The South American Footballer of the Year (Spanish: Futbolista del año en Sudamérica) is an annual association football award presented to the best footballer in South America over the previous calendar year. The award was conceived by Venezuelan newspaper El Mundo, whom awarded it from 1971 to 1985. Uruguayan newspaper El País took over from 1986 onwards. The inaugural winner was Tostão of Cruzeiro.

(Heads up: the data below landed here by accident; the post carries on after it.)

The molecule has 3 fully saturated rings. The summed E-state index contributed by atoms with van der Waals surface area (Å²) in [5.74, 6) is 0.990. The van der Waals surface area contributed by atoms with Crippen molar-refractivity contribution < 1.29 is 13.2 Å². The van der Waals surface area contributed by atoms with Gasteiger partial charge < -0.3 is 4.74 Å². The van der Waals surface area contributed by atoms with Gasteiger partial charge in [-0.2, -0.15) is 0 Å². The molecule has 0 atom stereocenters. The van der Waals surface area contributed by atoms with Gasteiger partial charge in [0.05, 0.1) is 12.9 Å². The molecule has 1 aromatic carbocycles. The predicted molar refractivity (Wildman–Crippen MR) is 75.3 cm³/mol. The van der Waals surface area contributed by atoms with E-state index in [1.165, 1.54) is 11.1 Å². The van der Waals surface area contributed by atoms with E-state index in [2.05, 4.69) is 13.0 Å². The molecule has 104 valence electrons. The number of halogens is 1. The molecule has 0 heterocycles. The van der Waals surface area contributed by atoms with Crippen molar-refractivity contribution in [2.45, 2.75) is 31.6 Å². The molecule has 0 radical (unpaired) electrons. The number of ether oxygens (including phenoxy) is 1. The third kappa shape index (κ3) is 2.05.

Originally, journalists could vote for South American players at any club around the world; Mario Kempes was the first player to win the award while playing in a non-South American league. In 1986, there was a change in the rules to prohibit players not playing in South American leagues to win the award. Since 1998, the award could be won by South American players playing their club football in Mexico due to the participation of Mexican clubs in the Copa Libertadores. Three players have won the award three times each: Elías Figueroa, Zico and Carlos Tévez. Figueroa and Tévez are the only players to have won the award three times in a row; they won the award from 1974 to 1976 and 2003 to 2005, respectively. With thirteen awards, Argentine players have won the award the most. Argentine club River Plate have had the most winners with five awards. The most recent recipient of the award is Neymar of Santos, who won the award in 2012.